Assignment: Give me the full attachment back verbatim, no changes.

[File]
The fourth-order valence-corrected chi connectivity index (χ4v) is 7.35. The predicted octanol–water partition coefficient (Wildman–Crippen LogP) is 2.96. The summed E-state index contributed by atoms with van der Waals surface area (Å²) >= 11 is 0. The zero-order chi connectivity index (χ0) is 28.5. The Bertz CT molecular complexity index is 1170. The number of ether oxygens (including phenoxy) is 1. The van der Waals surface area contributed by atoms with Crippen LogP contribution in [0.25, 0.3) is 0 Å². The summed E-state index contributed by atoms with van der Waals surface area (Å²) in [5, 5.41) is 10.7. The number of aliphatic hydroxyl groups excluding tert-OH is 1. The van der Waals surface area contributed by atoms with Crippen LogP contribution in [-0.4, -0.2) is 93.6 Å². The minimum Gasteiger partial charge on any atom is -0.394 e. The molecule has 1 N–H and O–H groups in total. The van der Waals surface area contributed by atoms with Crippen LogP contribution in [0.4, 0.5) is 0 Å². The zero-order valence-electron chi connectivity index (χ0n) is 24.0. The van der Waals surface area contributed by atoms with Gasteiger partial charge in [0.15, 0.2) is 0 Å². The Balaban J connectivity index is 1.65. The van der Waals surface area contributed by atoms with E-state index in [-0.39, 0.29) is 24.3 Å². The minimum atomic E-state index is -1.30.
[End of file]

The fourth-order valence-corrected chi connectivity index (χ4v) is 7.35. The predicted octanol–water partition coefficient (Wildman–Crippen LogP) is 2.96. The summed E-state index contributed by atoms with van der Waals surface area (Å²) >= 11 is 0. The zero-order chi connectivity index (χ0) is 28.5. The Bertz CT molecular complexity index is 1170. The number of ether oxygens (including phenoxy) is 1. The van der Waals surface area contributed by atoms with Crippen LogP contribution in [0.25, 0.3) is 0 Å². The summed E-state index contributed by atoms with van der Waals surface area (Å²) in [5, 5.41) is 10.7. The number of aliphatic hydroxyl groups excluding tert-OH is 1. The van der Waals surface area contributed by atoms with Crippen LogP contribution in [-0.4, -0.2) is 93.6 Å². The minimum Gasteiger partial charge on any atom is -0.394 e. The molecule has 1 N–H and O–H groups in total. The van der Waals surface area contributed by atoms with Crippen LogP contribution in [0.4, 0.5) is 0 Å². The zero-order valence-electron chi connectivity index (χ0n) is 24.0. The van der Waals surface area contributed by atoms with Gasteiger partial charge in [0.15, 0.2) is 0 Å². The Balaban J connectivity index is 1.65. The van der Waals surface area contributed by atoms with E-state index in [-0.39, 0.29) is 24.3 Å². The minimum atomic E-state index is -1.30.